Last week I wrote about the benefits of having a PMO library and some tips for setting one up. Today I want to consider what sort of books you should have in the library. If the aim is to encourage project managers and project team members to improve their skills through further professional development, then it goes without saying that you won't have novels in the library! Focus on professional, career, and project management books. Here are some examples to get you started.

Your PMO standards

Workhorse books

The first set of books in your library should be the 'workhorse' books. These are reference texts. Project managers may have their own copies, but project team members or even project managers may want to borrow them from time to time to check something. Here are some examples:

  • A Guide to the Project Management Body of Knowledge, (PMBOK Guide) - Fourth Edition, Project Management Institute Inc., 2008.
  • Managing Successful Projects with PRINCE2: 2009 edition and Directing Successful Projects with PRINCE2: 2009 edition.
  • Books or guides about how to use your project management software.

If you have an in-house methodology, include copies of that as well.

Exam preparation books

Books for exam preparation

If your career planning for project managers and team members includes taking exams, you could include a section in the library for books to help.

There are a number of PMP study guides, for example, that you could stock. Ask people who have already taken exams to suggest their favourite prep books. You could also extend your library selection to other exam prep materials like videos, audio CDs or a collection of podcasts.

Project Leadership books

Project leadership is a hot topic this year. For many project managers looking to develop their skills, project leadership is the way to go. A personal recommendation here is Leadership Principles for Project Success by Thomas Juli. I'm sure you will find a number of project leadership books tailored to your industry or sector as this is a growing area and there are now more leadership resources available.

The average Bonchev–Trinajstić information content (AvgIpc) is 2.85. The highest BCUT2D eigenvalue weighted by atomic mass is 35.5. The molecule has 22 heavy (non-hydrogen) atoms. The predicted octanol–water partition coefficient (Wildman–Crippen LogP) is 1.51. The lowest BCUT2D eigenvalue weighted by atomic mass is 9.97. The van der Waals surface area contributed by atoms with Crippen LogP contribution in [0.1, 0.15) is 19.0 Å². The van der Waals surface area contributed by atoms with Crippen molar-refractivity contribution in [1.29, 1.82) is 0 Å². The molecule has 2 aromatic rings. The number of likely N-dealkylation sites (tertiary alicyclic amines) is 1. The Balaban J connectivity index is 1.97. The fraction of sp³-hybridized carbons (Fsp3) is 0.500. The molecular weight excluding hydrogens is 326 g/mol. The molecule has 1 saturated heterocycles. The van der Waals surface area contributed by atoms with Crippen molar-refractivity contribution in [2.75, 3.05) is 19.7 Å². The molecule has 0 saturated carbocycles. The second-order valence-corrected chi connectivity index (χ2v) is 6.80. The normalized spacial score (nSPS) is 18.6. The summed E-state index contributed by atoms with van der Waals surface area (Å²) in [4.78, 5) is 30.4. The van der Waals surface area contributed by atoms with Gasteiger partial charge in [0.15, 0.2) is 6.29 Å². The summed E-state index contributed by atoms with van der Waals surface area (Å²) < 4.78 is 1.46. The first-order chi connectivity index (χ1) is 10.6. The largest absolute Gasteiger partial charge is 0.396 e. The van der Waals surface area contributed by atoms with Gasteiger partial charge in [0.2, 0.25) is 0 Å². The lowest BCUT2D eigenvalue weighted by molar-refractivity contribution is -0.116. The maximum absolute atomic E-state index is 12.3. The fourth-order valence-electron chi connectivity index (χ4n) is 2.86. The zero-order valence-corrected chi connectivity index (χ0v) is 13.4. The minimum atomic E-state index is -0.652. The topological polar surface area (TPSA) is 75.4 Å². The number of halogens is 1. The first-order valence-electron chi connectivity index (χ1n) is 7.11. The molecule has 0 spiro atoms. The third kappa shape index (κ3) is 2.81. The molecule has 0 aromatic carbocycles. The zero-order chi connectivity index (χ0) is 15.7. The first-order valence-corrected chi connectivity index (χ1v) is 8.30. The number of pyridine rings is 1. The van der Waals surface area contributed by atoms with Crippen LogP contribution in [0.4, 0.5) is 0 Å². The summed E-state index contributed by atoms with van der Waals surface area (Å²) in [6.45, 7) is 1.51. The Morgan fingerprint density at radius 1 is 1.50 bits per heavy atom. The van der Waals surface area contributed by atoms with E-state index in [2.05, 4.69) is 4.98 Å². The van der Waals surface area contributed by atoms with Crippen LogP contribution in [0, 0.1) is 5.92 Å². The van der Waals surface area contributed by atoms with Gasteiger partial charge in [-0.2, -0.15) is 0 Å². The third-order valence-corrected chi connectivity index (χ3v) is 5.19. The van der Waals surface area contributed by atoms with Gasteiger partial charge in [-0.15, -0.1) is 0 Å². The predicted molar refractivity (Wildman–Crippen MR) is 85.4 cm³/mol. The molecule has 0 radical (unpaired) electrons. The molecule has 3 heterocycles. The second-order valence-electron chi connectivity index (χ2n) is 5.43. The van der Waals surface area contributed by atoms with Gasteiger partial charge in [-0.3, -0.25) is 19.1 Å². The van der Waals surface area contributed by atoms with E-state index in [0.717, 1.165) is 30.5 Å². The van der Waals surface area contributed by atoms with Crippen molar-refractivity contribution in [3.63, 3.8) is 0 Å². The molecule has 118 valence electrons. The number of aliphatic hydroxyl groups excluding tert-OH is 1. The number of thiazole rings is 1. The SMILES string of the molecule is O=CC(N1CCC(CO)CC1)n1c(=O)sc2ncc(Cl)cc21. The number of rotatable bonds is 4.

Books by authors

We are an industrious group of writers here at As well as writing articles here, we also have several books between us. These would also make a good addition to your PMO library. Regular contributor Brad Egeland is working on two books: RealPM: A Hybrid PM Methodology for Real Life IT Project Management and Project Management for the Masses. You can read more about those on his personal website here. Peter Taylor, who has contributed to this blog in the past, is also a fearsome author and has a number of books to his name. Check out his titles:

  • The Lazy Project Manager
  • The Lazy Winner
  • The Lazy Project Manager and The Project from Hell
  • Leading Successful PMOs

These are available on his website or other online bookshops. I also have books that I think would make a good addition to your PMO library. Project Management in the Real World was my first book, which includes practical case studies and tips for doing things better. Social Media for Project Managers came out in 2010 and is a non-tool specific guide to using social media on your projects for better communication and collaboration. My latest books, Customer-Centric Project Management, will be out later in the year.

Choosing new books

Choosing new books

This set of suggestions is fine to get you started, but what about when it comes to choosing new books for the library? The PMO administrator or the person who is managing the check in/check out process will have a good idea of what is popular. You can also get a group of project managers together and ask them what they would like to read. Use a tool like iMindQ to capture all their suggestions and group them into topics. You could also invite people who have never borrowed a book to try to establish why that is and what you could stock that would attract them to start using the library. Good luck with your library project and let us know how you get on!